Alongside Mark’s experience watching Blyth Spartans is that other 4-3 win by Dunston UTS in the FA Cup Qualifying Rounds. It highlights how important the FA Cup is to towns and villages across the length and breadth of the country. I follow the FA Cup from August to May each season, and the passion for the competition exhibited by players, fans, volunteers, coaches and board members at these small clubs is second to none.


Last FA Cup match attended: Mark says, “My last FA Cup game was Newcastle’s Third Round replay win against Rochdale in January.  Hard to say what it was memorable for other than a fine performance from Matty Longstaff, and another youngster, Tom Allan, making his first-team debut.

In terms of working, it was Gateshead’s first round defeat against Oldham Athletic.  That was slightly more memorable because the Heed put in a hell of a display against Football League opposition and to this day, I don’t know how they didn’t go through.  It was a great day for a club that almost went out of business just five months earlier.

That win by Newcastle United was only their third in the competition in seven seasons, but with Steve Bruce having more affinity with the competition, it seemed to trigger a belief in the Geordie faithful that this season could be their year. Still in the competition with a home Quarter Final match against the Cup holders to come, it would be a devastating end to their FA Cup hopes should the 2019-20 season be abandoned.

It was the third successive season that Gateshead had reached the ‘Proper’ Rounds of the FA Cup, a remarkable achievement considering the turmoil the club had gone through the previous season, almost going bust, suffering relegation and having to start two rounds earlier in the competition. Not only does the FA Cup provide fantastic memories for fans and players alike, but it has the power to deliver a boost to a club and a community as a whole. Who in Gateshead could have imagined that less than 6 months after the end of the previous season they would go toe-to-toe with a Football League club?

Pic z Gateshead v Oldham

Thoughts on the future of the FA Cup:  Mark says, “Sadly, I think we will see a continuation of the attitudes shown to the competition by a number of “big” clubs. For me, it should remain a priority, it should be one of the competitions that every club wants to win, but the prize money on offer in the Premier League and European competitions means that they are the priority.  For me, the FA Cup is now a competition for non-league clubs to chase a day in the sun and shock a bigger club, before reaping the financial rewards that can change and mould their future.  You could even argue that is the case for Football League clubs these days too!

I agree with Mark that it is a real shame that some top level clubs do not see the FA Cup as a priority and that it can seem to be a competition for the lesser clubs. The reality is that it is top level club owners who do not treat the FA Cup as a priority, and this permeates down to some of their managers and a small proportion of their fans.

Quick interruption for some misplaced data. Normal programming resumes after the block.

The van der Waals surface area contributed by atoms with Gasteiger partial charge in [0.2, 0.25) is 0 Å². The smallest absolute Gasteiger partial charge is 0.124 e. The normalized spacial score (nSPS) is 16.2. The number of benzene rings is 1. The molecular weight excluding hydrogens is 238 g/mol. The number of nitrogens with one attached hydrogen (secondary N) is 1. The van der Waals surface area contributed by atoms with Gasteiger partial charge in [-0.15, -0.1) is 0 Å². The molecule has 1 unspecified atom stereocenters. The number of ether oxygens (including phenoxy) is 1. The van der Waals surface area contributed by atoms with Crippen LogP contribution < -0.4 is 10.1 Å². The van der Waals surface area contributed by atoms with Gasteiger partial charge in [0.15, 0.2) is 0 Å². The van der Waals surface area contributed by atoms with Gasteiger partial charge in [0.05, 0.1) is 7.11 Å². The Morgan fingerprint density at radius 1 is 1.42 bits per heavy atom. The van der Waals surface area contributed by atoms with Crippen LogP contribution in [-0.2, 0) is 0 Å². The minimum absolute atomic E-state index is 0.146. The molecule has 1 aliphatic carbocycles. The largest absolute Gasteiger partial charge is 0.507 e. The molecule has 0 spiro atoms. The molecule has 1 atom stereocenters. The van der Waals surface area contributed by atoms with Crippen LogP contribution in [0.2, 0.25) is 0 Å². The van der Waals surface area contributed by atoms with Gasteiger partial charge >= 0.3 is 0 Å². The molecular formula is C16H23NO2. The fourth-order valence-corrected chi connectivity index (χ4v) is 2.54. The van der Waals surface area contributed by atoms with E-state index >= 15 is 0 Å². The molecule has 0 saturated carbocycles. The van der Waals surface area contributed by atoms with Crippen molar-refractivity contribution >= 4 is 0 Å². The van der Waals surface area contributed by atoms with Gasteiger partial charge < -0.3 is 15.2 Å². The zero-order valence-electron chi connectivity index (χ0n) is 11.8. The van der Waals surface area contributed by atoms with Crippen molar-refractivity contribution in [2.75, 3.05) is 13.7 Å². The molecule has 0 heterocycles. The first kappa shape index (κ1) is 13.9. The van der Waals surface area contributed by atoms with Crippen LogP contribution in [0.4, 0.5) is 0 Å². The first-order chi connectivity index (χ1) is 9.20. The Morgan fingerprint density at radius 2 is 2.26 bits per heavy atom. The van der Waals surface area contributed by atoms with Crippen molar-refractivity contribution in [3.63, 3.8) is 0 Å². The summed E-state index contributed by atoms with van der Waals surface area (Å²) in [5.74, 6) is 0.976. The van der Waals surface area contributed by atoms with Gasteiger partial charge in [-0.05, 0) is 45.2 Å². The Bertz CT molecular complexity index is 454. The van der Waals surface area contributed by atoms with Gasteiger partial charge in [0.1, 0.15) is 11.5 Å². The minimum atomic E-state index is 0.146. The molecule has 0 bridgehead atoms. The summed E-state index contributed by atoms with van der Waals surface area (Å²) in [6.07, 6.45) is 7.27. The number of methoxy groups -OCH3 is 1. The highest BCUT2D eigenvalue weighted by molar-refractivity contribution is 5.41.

My own research and personal interactions suggest that the FA Cup is still a major priority for most people involved in the game. Not just for the financial benefits it can deliver for the smaller clubs, but also for the memories it can provide whatever level your club plays at; a fantastic unexpected Cup run, getting one over on your local rivals, an amazing comeback, a terrific giant-killing, the anticipation of the next big game – these all generate the same kind of passion and great memories as can be experienced by winning the Trophy itself.


Many, many thanks to Mark for sharing his personal memories and thoughts about the FA Cup. Mark is a terrific advocate of the game, a wonderful representative of North East and non-league football, as well as a passionate commentator on the game as a whole. I can highly recommend following him on Twitter.


No. 3 in the FA Cup Memories series, the recollections of another person heavily associated with the North-east, a former top-flight and international footballer who was once voted the Football Writers’ Footballer of the Year, can be read on this link: https://facupfactfile.wordpress.com/2020/05/03/fa-cup-memories-series-13-chris-waddle/

You can read this FA Cup Memories series from where it all started with BBC 5 Live Commentator John Murray by clicking on this link https://facupfactfile.wordpress.com/2020/05/01/fa-cup-memories-series-11-john-murray/

Follow @FACupFactfile on Twitter for news of when future memories are published.

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The FA Cup Factfile is THE most comprehensive resource for FA Cup facts & stats. Spanning almost 150 years of FA Cup history, covering over 3,200 clubs playing more than 71,500 FA Cup matches, the FA Cup Factfile contains facts and stats for Arlesey Town to Arsenal, from Liversedge to Liverpool, and from Mangotsfield United to Manchester United. Visit my website https://facupfactfile.co.uk/ for more details on how you can access my vast FA Cup database